*PRODUCT REVIEW* Heil PR40 Dynamic Microphone

The Heil PR40 Dynamic Microphone is one of 5 models in the fantastic PR series by audio giants Heil Sound… along with the PR20, PR30, PR780 and new PR781 which was built to complement the new ICOM rig.

If you ask me, all are ‘dynamic’ microphones not just in make – but also in quality and performance!

Judging by pics I’ve seen on ‘Shack Pix’, the PR40 is similar in appearance to the PR30 and, prior to the release of the PR781, represented the top of the line in this range of mics.

In essence, this is one of the reasons why I elected to purchase one direct from Heil Sound in the States in the first place.

I also wanted to compare the audio of my Behringer B1 condenser mic with a high quality dynamic one and so quash a bit of the lingering uncertainty I had around the issue of which is best suited to radio communications applications.

After purchasing the unit online, the package arrived on my doorstep in just under 2 weeks.

On this note, in all the reviews I’ve read of Heil products over the years, I can never recall any complaints or problems with postage from this company.

That’s a fair effort in itself and I wasn’t disappointed this time either.

The first thing I noticed when I sliced open the thick cardboard box with a stanley knife and pulled back the bubble wrap was the sleek aluminium carry case.

Not only did it appeal visually, but it also had me feeling confident the unit had not suffered any internal injuries on its voyage across the Pacific to Division 43.

In addition to an amazing carry case which seems a crime to keep locked away in a cupboard, the mic also came with the useful SM-3 mic clip, which includes a Teflon bushing that tightens around the shaft of the mic using a thumbscrew.

Since purchasing the mic for $350 US about a month ago, I’ve been using it with a Behringer Ultragraph Digital Model DEQ1024 and a Behringer Tube Composer T1952, together with an iBox by W2IHY into a Kenwood TS-2000.

The Behringer B1 mic which usually adorns the top of my Hercules mic stand has been put in the bottom drawer.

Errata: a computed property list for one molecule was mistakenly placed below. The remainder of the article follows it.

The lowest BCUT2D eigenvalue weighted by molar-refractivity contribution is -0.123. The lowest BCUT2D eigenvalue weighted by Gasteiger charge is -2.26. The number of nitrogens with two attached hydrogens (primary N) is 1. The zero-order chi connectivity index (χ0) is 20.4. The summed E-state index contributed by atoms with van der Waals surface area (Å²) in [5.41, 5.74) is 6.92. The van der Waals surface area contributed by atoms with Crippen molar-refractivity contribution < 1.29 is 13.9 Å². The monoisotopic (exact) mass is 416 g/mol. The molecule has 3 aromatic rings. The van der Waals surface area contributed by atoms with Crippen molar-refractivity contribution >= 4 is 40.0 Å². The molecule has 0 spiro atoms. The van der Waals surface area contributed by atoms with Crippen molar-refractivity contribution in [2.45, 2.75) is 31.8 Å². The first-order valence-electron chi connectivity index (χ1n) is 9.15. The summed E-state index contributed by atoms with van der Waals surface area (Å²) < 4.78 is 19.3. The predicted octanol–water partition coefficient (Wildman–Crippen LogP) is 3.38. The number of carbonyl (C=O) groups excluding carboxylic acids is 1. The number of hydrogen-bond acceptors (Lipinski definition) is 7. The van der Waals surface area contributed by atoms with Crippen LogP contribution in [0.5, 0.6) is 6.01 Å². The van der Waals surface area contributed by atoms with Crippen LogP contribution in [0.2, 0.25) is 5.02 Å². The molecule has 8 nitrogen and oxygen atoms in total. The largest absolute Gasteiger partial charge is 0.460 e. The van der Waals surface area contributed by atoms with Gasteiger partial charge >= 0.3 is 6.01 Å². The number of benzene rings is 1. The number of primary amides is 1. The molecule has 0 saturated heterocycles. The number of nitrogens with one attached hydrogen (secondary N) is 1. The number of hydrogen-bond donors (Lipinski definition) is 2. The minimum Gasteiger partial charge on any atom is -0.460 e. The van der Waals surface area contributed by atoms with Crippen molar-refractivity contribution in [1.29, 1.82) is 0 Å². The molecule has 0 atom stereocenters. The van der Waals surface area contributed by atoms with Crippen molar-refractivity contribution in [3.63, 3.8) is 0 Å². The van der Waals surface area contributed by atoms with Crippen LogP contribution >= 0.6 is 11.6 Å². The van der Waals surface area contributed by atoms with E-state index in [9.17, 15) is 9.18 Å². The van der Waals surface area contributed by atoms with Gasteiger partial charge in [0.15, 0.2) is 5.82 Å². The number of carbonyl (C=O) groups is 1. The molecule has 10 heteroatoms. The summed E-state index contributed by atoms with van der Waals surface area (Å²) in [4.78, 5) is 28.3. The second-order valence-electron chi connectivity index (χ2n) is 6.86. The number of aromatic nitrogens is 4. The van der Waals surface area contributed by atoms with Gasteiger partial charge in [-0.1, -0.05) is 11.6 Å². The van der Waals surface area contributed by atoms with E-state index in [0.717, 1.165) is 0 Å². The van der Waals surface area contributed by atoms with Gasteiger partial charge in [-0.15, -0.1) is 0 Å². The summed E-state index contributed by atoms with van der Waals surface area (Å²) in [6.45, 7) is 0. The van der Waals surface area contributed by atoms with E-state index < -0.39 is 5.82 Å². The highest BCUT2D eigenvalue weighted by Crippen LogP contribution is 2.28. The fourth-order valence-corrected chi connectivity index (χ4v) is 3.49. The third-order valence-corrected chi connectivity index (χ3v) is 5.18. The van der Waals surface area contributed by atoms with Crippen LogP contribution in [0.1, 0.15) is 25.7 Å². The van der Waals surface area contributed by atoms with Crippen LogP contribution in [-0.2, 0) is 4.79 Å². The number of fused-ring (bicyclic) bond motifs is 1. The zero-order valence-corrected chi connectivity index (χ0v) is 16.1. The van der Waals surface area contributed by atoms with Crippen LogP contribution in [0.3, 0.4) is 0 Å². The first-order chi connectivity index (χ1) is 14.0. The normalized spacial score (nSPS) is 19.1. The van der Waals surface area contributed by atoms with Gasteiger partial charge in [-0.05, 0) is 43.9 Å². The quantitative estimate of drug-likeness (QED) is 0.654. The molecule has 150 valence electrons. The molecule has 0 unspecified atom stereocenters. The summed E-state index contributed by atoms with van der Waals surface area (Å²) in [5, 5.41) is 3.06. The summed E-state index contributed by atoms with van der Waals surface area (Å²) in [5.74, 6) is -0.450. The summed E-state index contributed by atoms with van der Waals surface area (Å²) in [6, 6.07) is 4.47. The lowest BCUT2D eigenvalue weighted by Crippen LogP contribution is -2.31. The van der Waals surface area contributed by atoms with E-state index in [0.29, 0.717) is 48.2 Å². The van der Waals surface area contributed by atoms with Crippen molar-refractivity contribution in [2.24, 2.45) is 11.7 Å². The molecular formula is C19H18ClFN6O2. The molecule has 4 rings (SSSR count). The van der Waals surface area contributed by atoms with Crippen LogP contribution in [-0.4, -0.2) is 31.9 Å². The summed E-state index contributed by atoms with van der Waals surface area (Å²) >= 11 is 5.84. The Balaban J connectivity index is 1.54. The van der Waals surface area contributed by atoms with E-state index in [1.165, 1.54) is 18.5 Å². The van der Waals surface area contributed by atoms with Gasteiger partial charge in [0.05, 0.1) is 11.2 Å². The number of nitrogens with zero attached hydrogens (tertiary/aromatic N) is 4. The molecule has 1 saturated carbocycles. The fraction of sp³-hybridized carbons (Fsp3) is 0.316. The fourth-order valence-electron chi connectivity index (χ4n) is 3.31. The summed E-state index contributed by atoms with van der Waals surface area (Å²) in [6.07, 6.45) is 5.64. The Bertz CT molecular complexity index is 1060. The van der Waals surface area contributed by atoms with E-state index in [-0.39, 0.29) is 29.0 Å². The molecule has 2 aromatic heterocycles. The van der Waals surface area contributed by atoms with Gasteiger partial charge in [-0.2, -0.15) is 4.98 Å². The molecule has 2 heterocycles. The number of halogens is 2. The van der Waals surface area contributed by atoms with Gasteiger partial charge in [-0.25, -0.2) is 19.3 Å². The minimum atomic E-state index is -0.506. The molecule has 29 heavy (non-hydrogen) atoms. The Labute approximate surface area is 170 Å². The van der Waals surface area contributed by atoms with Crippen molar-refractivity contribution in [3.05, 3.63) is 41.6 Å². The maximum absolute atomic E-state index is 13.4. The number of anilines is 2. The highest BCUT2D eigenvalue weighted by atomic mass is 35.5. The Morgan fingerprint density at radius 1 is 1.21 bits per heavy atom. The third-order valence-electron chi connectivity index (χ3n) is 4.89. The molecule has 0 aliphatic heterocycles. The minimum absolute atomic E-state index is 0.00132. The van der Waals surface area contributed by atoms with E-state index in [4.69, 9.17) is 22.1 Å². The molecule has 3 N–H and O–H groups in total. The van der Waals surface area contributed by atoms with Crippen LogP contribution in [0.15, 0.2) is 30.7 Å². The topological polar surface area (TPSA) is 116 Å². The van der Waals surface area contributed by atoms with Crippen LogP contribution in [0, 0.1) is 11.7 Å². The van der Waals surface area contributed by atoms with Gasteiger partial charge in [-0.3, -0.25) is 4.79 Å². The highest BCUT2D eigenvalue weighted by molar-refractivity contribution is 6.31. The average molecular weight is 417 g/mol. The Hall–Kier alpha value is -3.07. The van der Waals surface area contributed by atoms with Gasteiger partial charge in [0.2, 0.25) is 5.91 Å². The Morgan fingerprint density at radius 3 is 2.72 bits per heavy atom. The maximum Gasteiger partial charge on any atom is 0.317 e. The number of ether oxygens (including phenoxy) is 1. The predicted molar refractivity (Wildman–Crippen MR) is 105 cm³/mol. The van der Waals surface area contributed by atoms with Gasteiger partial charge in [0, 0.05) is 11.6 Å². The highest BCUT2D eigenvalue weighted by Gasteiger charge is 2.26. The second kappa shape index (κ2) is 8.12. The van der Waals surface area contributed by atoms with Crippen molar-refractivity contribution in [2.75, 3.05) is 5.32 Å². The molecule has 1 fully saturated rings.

Obviously, the dynamic quality of this mic negates the need for an invisible mic preamp/external power source also so the Behringer Eurorack UB1002FX is with it…gathering dust for the time being.

By all reports, the PR 40’s components are made in the UK, Malaysia, Japan, China and Taiwan, and then shipped to the U.S. for final assembly and testing.

While on the subject of components, the humbucking copper voice coil which is a highlight of this mic has a centre tap (connected to ground) and uses a neodymium magnet structure for a magnetic field which is apparently 10 times stronger than the traditional magnets in many other mics.

Humbucking allows this mic to work perfectly around computer monitors and high-RF (radio frequency) energy fields that are common in radio shacks.


I believe that good TX audio helps a great deal in inferior band conditions.

For deciphering a signal out of the noise, there’s no doubt that some compression intermixed with high frequency pre-emphasis helps, but before you get to that point, where the signal is merely weak, good TX audio tends to beat the compressed, very restricted range TX audio for ineligibility any day of the week, and so achieves the desired result.

First, I ran the PR40 plugged directly into the TS-2000 with TX DSP HI BOOST, mic gain 80 and 3KHZ band width settings.